Comey also referenced the October 2015 talk in which he’d told a packed auditorium that he imagined law enforcement and the public, especially communities of color, as two lines that were arcing away from each other. “Each incident that involves real or perceived police misconduct drives one line this way. Each time an officer is attacked in the line of duty, it drives the other line this way,” he said in 2015. “I actually feel the lines continuing to arc away from each other, incident by incident, video by video, more and more quickly. And that’s a terrible place to be.”
On Monday, he said that one his “great regrets is that we have not found a way to arc the lines closer together.”
“I’m both more optimistic and sadder about the state of America and the relationship between the Black community and uniformed law enforcement,” he said, noting that he’s heartened that “we’re still talking about hard things” but worried that the conversations will lose steam or fail to fully address the underlying issues affecting American communities.
“There’s a lot that needs to be fixed in American law enforcement, but our problems go well beyond law enforcement,” he said. “This is also about healthcare and housing and employment and substance abuse and community institutions, and about things that are so hard that most of America chooses to either ignore [the conversation] entirely or to talk only about policing … which is not the root cause of our challenges in most of America's hard-hit neighborhoods.”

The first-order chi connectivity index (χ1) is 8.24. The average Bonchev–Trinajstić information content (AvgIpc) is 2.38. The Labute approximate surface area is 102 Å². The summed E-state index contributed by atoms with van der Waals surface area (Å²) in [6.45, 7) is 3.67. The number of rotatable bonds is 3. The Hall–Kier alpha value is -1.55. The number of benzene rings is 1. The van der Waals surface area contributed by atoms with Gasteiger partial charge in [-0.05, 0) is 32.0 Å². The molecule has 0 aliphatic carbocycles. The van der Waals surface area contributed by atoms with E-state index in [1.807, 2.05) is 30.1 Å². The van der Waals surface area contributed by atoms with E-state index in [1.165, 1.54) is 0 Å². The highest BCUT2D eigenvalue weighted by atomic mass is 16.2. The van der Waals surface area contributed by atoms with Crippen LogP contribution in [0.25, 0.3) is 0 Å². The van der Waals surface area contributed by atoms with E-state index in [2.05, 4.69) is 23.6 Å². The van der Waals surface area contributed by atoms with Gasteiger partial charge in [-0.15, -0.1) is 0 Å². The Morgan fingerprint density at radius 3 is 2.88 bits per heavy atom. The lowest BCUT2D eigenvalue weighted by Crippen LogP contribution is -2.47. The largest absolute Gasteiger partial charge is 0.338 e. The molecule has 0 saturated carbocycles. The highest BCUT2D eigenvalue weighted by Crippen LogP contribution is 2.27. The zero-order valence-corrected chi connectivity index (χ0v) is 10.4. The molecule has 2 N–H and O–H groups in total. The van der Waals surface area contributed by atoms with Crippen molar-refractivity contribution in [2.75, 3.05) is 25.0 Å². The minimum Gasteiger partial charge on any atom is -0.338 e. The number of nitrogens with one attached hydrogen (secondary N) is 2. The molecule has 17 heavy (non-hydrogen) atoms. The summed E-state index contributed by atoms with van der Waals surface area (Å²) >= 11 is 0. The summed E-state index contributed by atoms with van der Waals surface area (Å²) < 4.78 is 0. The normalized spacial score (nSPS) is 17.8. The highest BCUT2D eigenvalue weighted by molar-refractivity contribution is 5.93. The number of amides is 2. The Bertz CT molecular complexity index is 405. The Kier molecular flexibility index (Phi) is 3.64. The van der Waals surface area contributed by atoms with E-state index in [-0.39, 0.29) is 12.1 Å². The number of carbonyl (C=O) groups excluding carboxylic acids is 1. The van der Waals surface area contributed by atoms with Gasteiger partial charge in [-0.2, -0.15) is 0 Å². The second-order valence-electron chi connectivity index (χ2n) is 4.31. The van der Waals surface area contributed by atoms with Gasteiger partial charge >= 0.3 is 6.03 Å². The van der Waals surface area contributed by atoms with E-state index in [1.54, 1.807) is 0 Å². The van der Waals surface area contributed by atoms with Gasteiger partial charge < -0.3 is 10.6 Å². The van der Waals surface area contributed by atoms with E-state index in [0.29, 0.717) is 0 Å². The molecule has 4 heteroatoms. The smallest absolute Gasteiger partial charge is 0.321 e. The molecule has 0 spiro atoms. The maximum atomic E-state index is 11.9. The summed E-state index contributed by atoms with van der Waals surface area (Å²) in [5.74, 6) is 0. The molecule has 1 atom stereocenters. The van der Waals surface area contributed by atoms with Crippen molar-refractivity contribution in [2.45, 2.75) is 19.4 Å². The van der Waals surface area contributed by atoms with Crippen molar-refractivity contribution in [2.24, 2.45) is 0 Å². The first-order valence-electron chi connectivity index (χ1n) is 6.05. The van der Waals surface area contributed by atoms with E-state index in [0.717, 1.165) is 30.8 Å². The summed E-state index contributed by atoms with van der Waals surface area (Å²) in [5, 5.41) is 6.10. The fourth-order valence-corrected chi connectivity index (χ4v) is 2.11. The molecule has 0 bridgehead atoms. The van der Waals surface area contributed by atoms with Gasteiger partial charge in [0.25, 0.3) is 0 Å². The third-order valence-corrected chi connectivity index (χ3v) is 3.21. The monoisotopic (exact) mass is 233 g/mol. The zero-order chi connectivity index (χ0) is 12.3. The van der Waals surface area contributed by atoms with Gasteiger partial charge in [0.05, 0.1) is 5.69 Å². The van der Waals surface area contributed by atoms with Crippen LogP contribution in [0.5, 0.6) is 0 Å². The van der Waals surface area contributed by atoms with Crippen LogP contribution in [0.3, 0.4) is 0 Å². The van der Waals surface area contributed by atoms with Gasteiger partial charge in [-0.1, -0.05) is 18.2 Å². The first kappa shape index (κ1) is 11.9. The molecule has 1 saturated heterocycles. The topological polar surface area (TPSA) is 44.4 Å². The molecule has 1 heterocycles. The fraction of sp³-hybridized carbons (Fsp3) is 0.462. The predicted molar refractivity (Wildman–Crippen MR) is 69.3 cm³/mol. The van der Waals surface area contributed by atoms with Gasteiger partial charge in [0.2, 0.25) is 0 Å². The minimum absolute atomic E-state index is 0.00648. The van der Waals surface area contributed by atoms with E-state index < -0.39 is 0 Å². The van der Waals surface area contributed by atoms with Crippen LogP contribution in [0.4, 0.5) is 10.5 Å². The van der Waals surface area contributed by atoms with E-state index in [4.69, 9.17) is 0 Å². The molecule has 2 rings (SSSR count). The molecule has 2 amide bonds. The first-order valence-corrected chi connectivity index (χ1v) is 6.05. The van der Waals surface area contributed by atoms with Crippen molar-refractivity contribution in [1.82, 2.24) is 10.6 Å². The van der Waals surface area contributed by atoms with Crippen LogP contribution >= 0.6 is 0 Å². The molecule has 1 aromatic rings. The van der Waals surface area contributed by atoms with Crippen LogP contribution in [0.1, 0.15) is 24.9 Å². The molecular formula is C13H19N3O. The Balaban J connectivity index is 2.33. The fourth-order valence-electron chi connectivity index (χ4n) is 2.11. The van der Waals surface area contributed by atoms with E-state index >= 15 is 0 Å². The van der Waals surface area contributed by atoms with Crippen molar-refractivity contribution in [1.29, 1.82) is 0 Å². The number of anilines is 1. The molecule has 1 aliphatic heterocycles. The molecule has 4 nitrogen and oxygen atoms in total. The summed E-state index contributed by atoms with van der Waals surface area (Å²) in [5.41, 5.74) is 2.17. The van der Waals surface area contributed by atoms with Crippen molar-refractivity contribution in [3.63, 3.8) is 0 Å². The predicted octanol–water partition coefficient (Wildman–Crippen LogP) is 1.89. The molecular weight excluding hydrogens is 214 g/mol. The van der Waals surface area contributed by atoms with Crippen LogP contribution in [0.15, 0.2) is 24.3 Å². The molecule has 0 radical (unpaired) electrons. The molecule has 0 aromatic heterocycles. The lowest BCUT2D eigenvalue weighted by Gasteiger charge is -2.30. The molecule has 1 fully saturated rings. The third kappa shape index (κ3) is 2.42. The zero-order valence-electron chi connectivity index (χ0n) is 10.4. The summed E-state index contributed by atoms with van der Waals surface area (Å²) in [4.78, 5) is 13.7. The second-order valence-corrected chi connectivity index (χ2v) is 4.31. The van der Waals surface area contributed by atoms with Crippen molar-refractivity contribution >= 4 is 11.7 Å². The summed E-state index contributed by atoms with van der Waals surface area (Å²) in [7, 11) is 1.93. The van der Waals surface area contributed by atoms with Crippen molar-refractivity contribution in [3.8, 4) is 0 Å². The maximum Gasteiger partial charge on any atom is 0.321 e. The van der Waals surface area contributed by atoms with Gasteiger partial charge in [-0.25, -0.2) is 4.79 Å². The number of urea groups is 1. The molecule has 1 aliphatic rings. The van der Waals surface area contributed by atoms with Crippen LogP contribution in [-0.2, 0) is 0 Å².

Comey said there are a number of issues related to police reform that need a “hard look,” including the doctrine of qualified immunity, which protects police officers from civil litigation in certain circumstances, as well as “the power of police unions to stifle accountability” and whether municipalities are investing enough in attracting and keeping well-qualified officers.
Transparency, he added, is essential to building public trust. He said prosecutors, for instance, need to “show their work” if they wish to overcome public doubt.
“After Michael Brown was killed in Ferguson, Missouri, the Department of Justice showed its work,” he said. “Even though it brought no charges, it showed it in great detail to the American people so they could understand why there wasn't a prosecutable criminal case in connection with the death of Michael Brown, but also why his death occurred in the context of a basically racist system in Ferguson, Missouri. That was really important to do, and I'm proud of the department for doing it.”
The Department of Justice, Comey said, serves a particularly important purpose in America.
“Our fellow alum, John Ashcroft [’67], when he was attorney general was fond of reminding people that [the Department of Justice] is the only cabinet department with a moral virtue in its name,” Comey said. “That should remind you of its unique role, which is to be a servant to something the American people need. It's not about advancing the president's political prospects. It's not about helping Republicans or Democrats. It's about being a steward of something that matters … a system that is designed to find a just result.”